This is an old Mother Lode column….thought I’d run it again for those of us (ahem) need to address some (ahem-ahem) issues.
So I’m standing in the Franklin Wal-Mart customer service line when my eye wanders up to a framed poster of Faith Hill. Next to it is the sweater she wore in the photo. I squinted and studied the garment.
The last time I’d worn something that size, Nixon was in office. If I wasn’t retaining water, it might fit my calf, I mused.
Later at home, I acknowledged I was feeling a bit prickly about my weight.
But I was going to face my fear: the scale. Tightly closing my eyes, I stepped onto it, hoping that my light-footedness would somehow help. I unclenched one eye to take a peek.
“Mom, are you okay?” I could hear my children’s’ concerned voices from the other side of the bathroom door. Guess they never heard me screech before. (Well, truthfully, they have heard me screech but that’s another column.)
I’m not saying that my weight was that bad, if, for instance, I had just given birth to octuplets. Or if there were three Faith Hills on the scale with me. But I couldn’t console myself out of this one. Not since my control-top pantyhose lost control have I been this depressed about my weight. I needed help.
“International Ministries Birthed in God,” that’s “I’M BIG” was said to be an exciting new faith-based weight loss ministry with a unique bent that involves Subway sandwiches and Scripture. I took the bait. I searched the community section of the newspaper to find meeting times and made plans to attend.
“Welcome to ‘I’M BIG,’” stated the meeting moderator. I eyeballed her suspiciously. She was simply too thin. I glanced around the room hoping to spot someone who was bigger than I.
I sat next to “Trudy,” and smiled. “How long have you been attending ‘I’M BIG?” I inquired. “Four years,” came the reply. “Oh.”
At least I didn’t look as big sitting next to her.
“How many of you have sat across from your thin friends as they pushed away their plate of half eaten food?” the moderator inquired. A few hands went up. One woman, burdened with the need to confess blurted out, “I’ve even asked them if I could finish the food.” Heads nodded up and down in acknowledgement. A few bit their lips, trembling with emotion.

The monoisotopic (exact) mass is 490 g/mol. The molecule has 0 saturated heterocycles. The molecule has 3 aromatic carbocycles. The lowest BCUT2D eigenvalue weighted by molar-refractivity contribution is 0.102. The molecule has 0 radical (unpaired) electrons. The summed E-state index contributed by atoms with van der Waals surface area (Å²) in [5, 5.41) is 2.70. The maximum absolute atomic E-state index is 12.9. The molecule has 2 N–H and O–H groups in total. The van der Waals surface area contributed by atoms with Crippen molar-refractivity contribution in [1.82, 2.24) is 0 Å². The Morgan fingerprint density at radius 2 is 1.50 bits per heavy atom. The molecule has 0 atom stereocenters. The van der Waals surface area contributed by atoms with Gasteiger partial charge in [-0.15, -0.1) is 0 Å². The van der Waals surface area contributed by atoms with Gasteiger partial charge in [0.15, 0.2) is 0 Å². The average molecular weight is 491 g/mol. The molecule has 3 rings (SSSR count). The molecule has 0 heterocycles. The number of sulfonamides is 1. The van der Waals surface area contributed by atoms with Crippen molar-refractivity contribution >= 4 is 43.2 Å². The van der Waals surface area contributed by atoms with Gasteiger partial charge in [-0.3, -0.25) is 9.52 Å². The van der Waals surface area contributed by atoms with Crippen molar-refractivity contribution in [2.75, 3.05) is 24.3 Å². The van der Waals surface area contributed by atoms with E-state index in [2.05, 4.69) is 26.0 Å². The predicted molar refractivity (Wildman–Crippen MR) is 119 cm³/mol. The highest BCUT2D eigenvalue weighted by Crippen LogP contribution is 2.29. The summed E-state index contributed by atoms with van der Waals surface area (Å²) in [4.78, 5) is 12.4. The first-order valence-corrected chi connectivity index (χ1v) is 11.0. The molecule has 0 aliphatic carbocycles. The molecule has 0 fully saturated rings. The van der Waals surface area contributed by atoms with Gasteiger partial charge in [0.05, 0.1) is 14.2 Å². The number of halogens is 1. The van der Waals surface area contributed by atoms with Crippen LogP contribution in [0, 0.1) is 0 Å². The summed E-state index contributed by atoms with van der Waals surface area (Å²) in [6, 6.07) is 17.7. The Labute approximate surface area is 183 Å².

“Tonight we’re going to deal with that issue. We’re also going to deal with something of a much more, forgive the pun, weighty matter. We are going to discuss victory over chocolate.” Miss Skin and Bones wasted no time getting to the heart of the issue, I noted. “How many of you have lost the battle over chocolate?” she inquired. A few meekly raised their hands.
I clutched my purse. It held a Reese’s Peanut Butter Cup. I was quite proud I had only eaten half of it. Stay away from my chocolate, lady, I thought to myself.
“Chocolate is icky!” She said. “Chocolate is not your friend.” A few heads nodded. A quiet “amen” was voiced from the back corner. “How many of you ate chocolate today?” she spoke, leaning over the podium with a pointed finger. I tried to keep from squirming and wondered if she could discern the awful truth about what was in my bag. Not only was I a terrible chocolate addict, the evidence was all over me.
“I’M BIG is here to help you! I’M BIG is going to help you say “no” to chocolate and every other form of ungodliness! I’M BIG will set you free from those stretch pants! Free from oversized shirts!” The atmosphere took on an evangelistic fervor. A grumble from my tummy interrupted my thought and I remembered I hadn’t eaten dinner.
Lost in my thoughts, I didn’t realize the room had quieted down and everyone was looking at me. Everyone was standing except for me. Trudy nudged me and whispered, “Everyone is taking a chocolate abstinence vow.” Whew! Was it hot in here?
I glanced down at my hand. My knuckles were white from clutching my purse with the contraband. I glanced up at all the earnest faces looking at me. “Ummmm, I thought this was an Alcoholics Anonymous meeting,” I squeaked.
I slipped out of the meeting, cheeks afire. I cleared the front door and ran to the safety of my car. I was even hungrier now. I took the Reese’s out of my purse and popped the whole thing in my mouth. I nearly purred with pleasure and concluded “I’M BIG” just wasn’t my cup of cocoa.
And I faced the truth. Work all I want on my weight, I’ll never be a Faith Hill. Which is a good thing–my sweater would look terrible in a frame.